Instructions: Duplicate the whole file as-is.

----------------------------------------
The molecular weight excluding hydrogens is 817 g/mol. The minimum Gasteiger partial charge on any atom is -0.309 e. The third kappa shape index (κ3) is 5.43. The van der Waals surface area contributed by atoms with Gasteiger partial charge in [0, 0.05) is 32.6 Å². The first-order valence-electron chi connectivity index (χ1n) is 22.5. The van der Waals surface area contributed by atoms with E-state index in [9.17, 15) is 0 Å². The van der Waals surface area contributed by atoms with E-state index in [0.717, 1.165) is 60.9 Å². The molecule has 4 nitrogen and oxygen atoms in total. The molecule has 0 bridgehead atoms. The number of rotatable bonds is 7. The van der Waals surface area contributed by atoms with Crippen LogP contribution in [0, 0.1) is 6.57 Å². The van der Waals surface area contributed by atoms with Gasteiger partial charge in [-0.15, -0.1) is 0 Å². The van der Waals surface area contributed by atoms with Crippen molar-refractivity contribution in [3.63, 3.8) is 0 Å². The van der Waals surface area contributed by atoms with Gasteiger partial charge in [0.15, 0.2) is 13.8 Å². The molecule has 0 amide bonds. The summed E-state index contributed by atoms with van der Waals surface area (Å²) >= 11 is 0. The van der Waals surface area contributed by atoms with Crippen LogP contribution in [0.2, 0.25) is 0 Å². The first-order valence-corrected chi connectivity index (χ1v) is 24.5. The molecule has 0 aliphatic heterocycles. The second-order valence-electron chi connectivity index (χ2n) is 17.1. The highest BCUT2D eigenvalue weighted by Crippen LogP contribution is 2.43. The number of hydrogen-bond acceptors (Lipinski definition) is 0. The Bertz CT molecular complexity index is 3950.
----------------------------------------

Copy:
The molecular weight excluding hydrogens is 817 g/mol. The minimum Gasteiger partial charge on any atom is -0.309 e. The third kappa shape index (κ3) is 5.43. The van der Waals surface area contributed by atoms with Gasteiger partial charge in [0, 0.05) is 32.6 Å². The first-order valence-electron chi connectivity index (χ1n) is 22.5. The van der Waals surface area contributed by atoms with E-state index in [9.17, 15) is 0 Å². The van der Waals surface area contributed by atoms with E-state index in [0.717, 1.165) is 60.9 Å². The molecule has 4 nitrogen and oxygen atoms in total. The molecule has 0 bridgehead atoms. The number of rotatable bonds is 7. The van der Waals surface area contributed by atoms with Crippen LogP contribution in [0, 0.1) is 6.57 Å². The van der Waals surface area contributed by atoms with Gasteiger partial charge in [-0.15, -0.1) is 0 Å². The van der Waals surface area contributed by atoms with Crippen molar-refractivity contribution in [3.63, 3.8) is 0 Å². The van der Waals surface area contributed by atoms with Gasteiger partial charge in [0.15, 0.2) is 13.8 Å². The molecule has 0 amide bonds. The summed E-state index contributed by atoms with van der Waals surface area (Å²) >= 11 is 0. The van der Waals surface area contributed by atoms with Crippen LogP contribution in [0.2, 0.25) is 0 Å². The first-order valence-corrected chi connectivity index (χ1v) is 24.5. The molecule has 0 aliphatic heterocycles. The second-order valence-electron chi connectivity index (χ2n) is 17.1. The highest BCUT2D eigenvalue weighted by Crippen LogP contribution is 2.43. The number of hydrogen-bond acceptors (Lipinski definition) is 0. The Bertz CT molecular complexity index is 3950.